For five years, the Union Gospel Mission in Olympia ran a completely free clinic for uninsured poor with chronic medical problems such as hypertension or diabetes. Patients were not chronically sick enough to qualify for state Medicaid or old enough to qualify for Medicare.
Several providers volunteered an evening or half-day here and there throughout the month. A medical assistant was the only full-time paid staff.
The clinic was an effective outreach in many ways. People were able to work because they were not sick from uncontrolled diabetes or asthma. We used the inexpensive medication list from Walmart and other pharmacies, as well as the drug companies’ prescription drug assistance programs. There was a small budget from the mission for those times when we just had to supply medications ourselves or order simple labs and other studies.
When Obamacare was debated, I was excited. Seeing these patients, I knew that what we were doing was helpful but not as useful as a fully funded regular clinic — one where medications were paid by insurance and where patients could get necessary testing, treatments, and referrals, from CT scans to tumor biopsy.
I followed the debates and discussions and was hopeful with the passage in 2010 of the Patient Protection and Affordable Care Act — otherwise known as the ACA or Obamacare.
But 2010 passed into 2011, and 2012, and 2013. And still no coverage for our patients. Like many, I had hoped for a quick solution that did not come.
In fact, through all of this time, we gathered more patients in need. As the state budgets were affected by the recession, Medicaid was further limited, adding to our patient load. And job losses meant more people without insurance.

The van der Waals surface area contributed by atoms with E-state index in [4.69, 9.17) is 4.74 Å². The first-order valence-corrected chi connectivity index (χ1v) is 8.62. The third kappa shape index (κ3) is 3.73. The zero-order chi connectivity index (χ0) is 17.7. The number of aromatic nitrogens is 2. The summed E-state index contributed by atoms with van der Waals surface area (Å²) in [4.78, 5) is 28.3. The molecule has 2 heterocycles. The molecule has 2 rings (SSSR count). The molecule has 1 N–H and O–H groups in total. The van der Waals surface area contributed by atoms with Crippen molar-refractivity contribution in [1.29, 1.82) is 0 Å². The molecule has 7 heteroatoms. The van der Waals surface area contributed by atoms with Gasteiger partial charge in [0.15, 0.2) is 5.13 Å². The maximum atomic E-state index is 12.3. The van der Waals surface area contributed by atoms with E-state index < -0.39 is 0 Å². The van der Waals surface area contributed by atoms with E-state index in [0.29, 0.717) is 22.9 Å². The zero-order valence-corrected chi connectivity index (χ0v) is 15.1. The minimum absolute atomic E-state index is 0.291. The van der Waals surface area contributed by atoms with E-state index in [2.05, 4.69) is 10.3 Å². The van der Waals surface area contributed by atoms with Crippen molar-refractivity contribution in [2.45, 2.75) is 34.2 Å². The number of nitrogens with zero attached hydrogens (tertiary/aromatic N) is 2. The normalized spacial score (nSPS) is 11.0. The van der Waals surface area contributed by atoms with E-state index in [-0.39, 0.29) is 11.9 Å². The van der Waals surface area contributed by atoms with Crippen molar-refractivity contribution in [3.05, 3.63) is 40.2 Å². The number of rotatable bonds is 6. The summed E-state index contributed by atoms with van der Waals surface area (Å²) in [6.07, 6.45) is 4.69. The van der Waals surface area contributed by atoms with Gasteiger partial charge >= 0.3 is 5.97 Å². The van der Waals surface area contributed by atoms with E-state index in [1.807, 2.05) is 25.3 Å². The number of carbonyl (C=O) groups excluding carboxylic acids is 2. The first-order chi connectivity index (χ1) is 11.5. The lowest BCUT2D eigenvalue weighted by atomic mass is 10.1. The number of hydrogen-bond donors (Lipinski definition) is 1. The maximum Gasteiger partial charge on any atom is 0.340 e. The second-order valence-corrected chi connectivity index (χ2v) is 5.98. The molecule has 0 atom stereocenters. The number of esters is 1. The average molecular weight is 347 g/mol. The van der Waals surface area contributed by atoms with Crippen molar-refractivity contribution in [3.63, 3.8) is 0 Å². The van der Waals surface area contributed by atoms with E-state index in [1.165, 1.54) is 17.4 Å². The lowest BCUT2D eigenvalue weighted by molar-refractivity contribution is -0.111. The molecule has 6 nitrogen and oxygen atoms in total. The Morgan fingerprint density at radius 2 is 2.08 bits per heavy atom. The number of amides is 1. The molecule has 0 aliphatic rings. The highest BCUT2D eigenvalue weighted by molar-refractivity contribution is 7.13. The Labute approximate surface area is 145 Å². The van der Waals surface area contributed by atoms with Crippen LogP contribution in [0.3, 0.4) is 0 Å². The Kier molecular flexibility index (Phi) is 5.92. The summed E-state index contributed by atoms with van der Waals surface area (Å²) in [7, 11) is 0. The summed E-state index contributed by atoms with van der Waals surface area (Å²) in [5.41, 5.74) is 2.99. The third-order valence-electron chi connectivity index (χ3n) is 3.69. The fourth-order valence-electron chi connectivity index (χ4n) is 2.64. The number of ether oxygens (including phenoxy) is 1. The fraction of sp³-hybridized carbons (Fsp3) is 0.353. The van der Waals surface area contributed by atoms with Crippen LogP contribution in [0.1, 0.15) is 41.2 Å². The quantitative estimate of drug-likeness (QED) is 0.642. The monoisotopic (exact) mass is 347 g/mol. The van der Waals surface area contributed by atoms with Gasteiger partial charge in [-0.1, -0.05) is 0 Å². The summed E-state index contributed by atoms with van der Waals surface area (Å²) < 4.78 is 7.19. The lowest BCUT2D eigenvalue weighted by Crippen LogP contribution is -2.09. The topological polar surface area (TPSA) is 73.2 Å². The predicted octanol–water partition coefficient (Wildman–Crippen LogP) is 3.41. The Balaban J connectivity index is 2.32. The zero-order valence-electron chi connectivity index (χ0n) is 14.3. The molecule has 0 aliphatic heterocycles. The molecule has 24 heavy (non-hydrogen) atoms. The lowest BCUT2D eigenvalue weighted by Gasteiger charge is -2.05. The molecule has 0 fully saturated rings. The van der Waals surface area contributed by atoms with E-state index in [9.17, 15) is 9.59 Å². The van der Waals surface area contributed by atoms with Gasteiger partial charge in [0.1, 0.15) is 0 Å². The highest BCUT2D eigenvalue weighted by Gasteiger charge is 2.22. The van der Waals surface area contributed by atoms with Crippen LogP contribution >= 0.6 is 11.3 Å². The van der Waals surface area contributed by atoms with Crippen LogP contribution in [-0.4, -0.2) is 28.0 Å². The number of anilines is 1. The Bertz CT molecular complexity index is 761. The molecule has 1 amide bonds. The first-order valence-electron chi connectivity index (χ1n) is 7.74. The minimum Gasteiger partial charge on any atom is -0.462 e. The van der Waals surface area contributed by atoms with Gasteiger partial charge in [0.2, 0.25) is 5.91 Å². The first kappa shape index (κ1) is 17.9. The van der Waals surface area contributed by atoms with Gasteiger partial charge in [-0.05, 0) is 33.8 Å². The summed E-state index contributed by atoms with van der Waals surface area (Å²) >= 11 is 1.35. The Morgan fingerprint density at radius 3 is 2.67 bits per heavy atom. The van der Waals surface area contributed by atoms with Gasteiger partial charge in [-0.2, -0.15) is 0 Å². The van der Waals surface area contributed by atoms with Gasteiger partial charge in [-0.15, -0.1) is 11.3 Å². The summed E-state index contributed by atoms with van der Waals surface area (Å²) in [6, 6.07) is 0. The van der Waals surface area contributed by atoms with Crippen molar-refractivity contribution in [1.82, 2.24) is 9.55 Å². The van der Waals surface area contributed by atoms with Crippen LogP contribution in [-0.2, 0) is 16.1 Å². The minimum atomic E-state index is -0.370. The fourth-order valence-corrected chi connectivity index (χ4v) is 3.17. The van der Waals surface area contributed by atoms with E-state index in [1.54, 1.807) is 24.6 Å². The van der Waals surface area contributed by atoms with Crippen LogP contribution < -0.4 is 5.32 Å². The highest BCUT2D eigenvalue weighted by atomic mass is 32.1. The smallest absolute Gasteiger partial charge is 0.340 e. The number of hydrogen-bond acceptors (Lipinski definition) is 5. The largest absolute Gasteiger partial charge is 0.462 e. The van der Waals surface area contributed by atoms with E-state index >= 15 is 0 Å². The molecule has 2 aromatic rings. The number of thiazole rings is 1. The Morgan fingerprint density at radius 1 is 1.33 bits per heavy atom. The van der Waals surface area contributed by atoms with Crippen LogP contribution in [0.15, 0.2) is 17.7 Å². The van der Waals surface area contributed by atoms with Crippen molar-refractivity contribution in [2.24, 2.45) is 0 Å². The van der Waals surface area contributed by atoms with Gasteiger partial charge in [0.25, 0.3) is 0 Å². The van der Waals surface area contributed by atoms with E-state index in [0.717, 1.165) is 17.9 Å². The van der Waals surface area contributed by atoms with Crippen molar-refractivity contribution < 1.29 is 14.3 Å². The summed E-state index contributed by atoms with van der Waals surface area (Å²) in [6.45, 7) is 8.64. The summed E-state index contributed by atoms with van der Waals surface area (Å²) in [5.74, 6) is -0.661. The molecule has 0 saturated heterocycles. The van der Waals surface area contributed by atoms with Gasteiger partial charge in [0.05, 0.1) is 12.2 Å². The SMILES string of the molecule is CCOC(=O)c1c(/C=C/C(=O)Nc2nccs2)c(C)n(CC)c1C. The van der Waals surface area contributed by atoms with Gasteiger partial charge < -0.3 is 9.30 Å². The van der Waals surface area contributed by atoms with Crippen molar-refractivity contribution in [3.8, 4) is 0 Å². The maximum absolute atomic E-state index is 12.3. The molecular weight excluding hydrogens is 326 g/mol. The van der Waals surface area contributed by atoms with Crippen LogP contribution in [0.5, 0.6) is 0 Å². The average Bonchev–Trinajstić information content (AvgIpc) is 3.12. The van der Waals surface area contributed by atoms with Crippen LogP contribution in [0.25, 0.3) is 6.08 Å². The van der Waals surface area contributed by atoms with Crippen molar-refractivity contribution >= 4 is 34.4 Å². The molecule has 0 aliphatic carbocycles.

In late 2013, the clinic doctors and administrators met to decide what to do with January 2014 coming, when the section of Obamacare that applied to our patients was supposed to finally get them insurance. We decided to continue as we had been and see whether the patients would still need us.
We thought that even if the ACA components expanding Medicaid became effective in January, it may take up to a year to get everyone registered. In the meantime, we participated with the Obamacare signup through the Washington state programs, and registered people, struggling as others did with the difficult website.
In January, we started canceling clinic times. Patients were not showing up. They had obtained insurance and were seeing their new providers.
By the end of January, all of our patients had basically moved on. Despite negative news, despite the difficult website, despite the negativity, our patients were able to get Medicaid coverage.
So at the end of January, we had some goodbye cake and called it quits. We were very glad for the patients, though sad to see them go and sad to say goodbye to our friends and workers.
Thank you to all of those who worked very hard to get this insurance coverage passed to help the poor in our communities. I am not saying it is perfect. In fact, the next job is to cut the cost of our national health care expenditure.
But this group of patients now can actually get back to work, get back to health, with much less restriction, due to the Affordable Care Act.
Paul Bunge, M.D., is an internal medicine physician from Olympia who has volunteered locally and internationally.